• Manlio came home for lunch and then ran back to work. I wish I could do that.
  • Marina di Patti has a pebbly beach with clear blue water.

Sicilian Family Feast

Sicilian Family Feast

2011-07-08 Italy Day 9: Tindari

Activities:

  • Slept in until around 9:30. Offloaded/sorted pictures. Breakfast.
  • Beach!
  • Lunch at Nino & Sara’s house: Pasta Norma ~ macaroni with tomato sauce, cheese, eggplant; spiced prosciutto, fresh mozzarella tied in knots, bread; figs, provolone.
  • Discussed pasta and pasta makers
  • Nino showed us around the property, with his garden, workshed, chickens, etc.
  • Manlio drove us to Tindari and showed us the church there.
  • Manlio and we drove to Messina to pick up his girlfriend Anna from the bus station.
  • Big dinner party at Nino’s with Nino, Sara, Giuseppe, Patricia, Ninni, Vittoria, Manlio, Anna, Santa, Nicola, Teresa, us.
  • Video-chatted with Grandma again. Stayed up late.

Observations:

  • Bread is better here. It’s not all stale and hard.
  • Pebble beaches leave less mess than sand beaches.
  • Nicola brought pictures and music for us. But then we didn’t get to talk to him much because he was at the other end of the table.
  • Ninni has a lot. of. energy. Oh my goodness.
  • Nino and Sara remind me of Ted’s parents–she is sociable and outgoing and always running around doing something, and he is quieter and calmer but enjoys sharing things in his own way.

Dining Room of old Family House in Montagnareale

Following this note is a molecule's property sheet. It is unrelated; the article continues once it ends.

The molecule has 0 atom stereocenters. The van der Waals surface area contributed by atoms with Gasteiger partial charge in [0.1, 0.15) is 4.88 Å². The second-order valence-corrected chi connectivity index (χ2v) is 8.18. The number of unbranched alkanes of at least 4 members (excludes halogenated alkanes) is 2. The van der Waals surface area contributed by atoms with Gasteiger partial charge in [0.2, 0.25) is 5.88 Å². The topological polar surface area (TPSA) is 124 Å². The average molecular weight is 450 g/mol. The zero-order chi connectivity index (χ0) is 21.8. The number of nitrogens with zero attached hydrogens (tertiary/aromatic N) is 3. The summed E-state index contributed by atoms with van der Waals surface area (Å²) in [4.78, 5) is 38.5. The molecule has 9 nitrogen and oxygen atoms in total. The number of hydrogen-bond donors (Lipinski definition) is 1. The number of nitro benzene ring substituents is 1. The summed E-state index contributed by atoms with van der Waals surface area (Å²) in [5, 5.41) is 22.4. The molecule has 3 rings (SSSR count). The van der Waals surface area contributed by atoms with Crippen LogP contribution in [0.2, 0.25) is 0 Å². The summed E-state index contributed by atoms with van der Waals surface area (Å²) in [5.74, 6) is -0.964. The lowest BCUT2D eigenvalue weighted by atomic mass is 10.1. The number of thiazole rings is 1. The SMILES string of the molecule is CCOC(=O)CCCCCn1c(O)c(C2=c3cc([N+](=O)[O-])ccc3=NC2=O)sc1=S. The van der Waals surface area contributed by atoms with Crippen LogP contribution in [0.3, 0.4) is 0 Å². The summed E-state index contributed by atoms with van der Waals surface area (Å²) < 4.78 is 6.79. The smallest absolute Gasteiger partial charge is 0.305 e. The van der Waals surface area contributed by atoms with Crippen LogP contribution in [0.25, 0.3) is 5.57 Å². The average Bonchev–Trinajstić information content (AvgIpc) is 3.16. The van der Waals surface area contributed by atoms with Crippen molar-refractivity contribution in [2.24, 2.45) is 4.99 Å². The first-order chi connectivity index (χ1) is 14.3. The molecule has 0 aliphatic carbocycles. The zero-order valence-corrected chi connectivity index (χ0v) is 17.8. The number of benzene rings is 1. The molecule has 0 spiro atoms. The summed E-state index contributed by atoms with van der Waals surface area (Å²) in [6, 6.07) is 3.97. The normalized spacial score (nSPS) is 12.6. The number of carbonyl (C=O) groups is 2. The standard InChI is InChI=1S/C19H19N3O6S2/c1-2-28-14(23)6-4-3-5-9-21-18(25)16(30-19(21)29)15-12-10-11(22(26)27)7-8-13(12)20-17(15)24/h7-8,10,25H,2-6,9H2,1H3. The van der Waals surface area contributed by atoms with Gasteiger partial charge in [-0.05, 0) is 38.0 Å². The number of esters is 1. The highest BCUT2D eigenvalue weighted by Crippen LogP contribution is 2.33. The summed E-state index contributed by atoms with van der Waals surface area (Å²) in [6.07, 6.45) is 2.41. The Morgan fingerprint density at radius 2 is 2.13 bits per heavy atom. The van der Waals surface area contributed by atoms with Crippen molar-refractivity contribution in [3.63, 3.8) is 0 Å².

Dining Room of old Family House in Montagnareale

2011-07-09 Italy Day 10: Montagnareale & Catania

Activities:

  • Got up earlier. Took a walk down the marina. Bought some granita.
  • Nino took us to Montagnareale. Showed us Zia Maria’s house.
  • Lunch: Botacelli with cheese and vegetables; leftovers from last night.
  • Shared pictures, videos, blogs, etc. during the afternoon.
  • Manlio & Anna took us to Catania. Dinner with Anna’s parents, aunts, sister, cousin, etc.: Rice salad with prosciutto, cantaloupe, and cheese; fried chicken and meatballs, tomato salad, pizza, bread; watermelon.
  • Drove to downtown Catania, walked through popular area with bars, cathedral, fountains, etc.
  • Slept late at Anna’s family’s cottage near Mt. Etna

Observations:

  • It seems to be expected that nobody does anything during the afternoon. This is probably a good thing, as it is hot.
  • When it is time to go, somehow everyone but us knows and agrees and is ready to go at once.
  • Anna’s sister is pretty fluent in English.
  • Zia Maria’s house is a bit like a museum–nothing has been touched since the day she moved out and into Nino’s home 4 years ago, and she doesn’t seem to have taken much stuff with her. Luckily, they emptied the fridge.
  • Nino says that Grandpa left his shoes in Zia Maria’s house saying he would need them when he came back, and that he never came back so the shoes are still there. Nino also observes that Grandpa has very big feet.
  • Catania is warmer than Patti. It also has a ton of people out even after midnight.